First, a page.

Turkish Journal of Electrical Engineering and Computer Sciences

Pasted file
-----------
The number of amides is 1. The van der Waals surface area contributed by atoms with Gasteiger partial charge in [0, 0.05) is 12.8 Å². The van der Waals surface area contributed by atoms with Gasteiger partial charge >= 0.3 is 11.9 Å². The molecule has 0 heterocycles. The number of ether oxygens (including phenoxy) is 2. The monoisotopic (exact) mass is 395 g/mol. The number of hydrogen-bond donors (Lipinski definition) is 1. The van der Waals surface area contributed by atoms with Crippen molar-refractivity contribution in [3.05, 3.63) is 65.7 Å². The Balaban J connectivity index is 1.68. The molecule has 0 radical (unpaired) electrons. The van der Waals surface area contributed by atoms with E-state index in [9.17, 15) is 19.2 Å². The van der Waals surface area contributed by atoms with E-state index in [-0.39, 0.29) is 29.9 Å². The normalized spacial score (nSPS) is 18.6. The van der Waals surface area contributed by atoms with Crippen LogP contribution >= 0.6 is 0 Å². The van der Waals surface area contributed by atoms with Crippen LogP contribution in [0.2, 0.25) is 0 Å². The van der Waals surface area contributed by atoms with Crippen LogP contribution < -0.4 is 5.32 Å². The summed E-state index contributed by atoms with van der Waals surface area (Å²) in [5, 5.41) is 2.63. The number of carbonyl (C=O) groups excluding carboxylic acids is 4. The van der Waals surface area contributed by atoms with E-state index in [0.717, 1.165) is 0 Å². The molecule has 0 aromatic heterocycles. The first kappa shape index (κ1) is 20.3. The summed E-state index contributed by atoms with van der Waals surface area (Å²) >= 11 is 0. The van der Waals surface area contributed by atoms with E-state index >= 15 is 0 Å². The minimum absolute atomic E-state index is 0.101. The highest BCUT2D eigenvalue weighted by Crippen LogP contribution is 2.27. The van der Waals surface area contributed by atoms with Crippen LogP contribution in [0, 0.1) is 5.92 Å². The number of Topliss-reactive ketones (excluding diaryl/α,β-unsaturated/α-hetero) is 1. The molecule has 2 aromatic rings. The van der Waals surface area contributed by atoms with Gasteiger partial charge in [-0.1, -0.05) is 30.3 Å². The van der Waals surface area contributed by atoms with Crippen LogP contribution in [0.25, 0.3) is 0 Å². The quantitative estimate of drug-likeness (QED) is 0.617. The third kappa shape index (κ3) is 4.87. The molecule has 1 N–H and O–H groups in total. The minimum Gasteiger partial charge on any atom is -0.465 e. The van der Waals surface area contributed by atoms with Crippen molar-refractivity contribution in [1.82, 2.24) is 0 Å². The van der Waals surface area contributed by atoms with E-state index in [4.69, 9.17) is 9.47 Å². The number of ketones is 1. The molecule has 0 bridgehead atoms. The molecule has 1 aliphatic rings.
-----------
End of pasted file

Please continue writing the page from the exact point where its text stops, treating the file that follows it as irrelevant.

Log analysis is a method to identify intrusions at the host or network level by scrutinizing the log events recorded by the operating systems, applications, and devices. Most work contemplates a single type of log for analysis, leading to an unclear picture of the situation and difficulty in deciding the existence of an intrusion. Moreover, most existing detection methods are knowledge-dependent, i.e. using either the characteristics of an anomaly or the baseline of normal traffic behavior, which limits the detection process to only anomalies based on the acquired knowledge. To discover a wide range of anomalies by scrutinizing various logs, this paper presents a new unsupervised framework, UHAD, which uses a two-step strategy to cluster the log events and then uses a filtering threshold to reduce the volume of events for analysis. The events from heterogeneous logs are assembled together into a common format and are analyzed based on their features to identify anomalies. Clustering accuracy of K-means, expectation-maximization, and farthest first were compared and the impact of clustering was captured in all the subsequent phases. Even though log events pass through several phases in UHAD before being concluded as anomalous, experiments have shown that the selection of the clustering algorithm and the filtering threshold significantly influences the decision. The framework detected the majority of anomalies by relating the events from heterogeneous logs. Specifically, the usage of K-means and expectation-maximization supported the framework to detect an average of 87.26% and 85.24% anomalous events respectively with various subsets.

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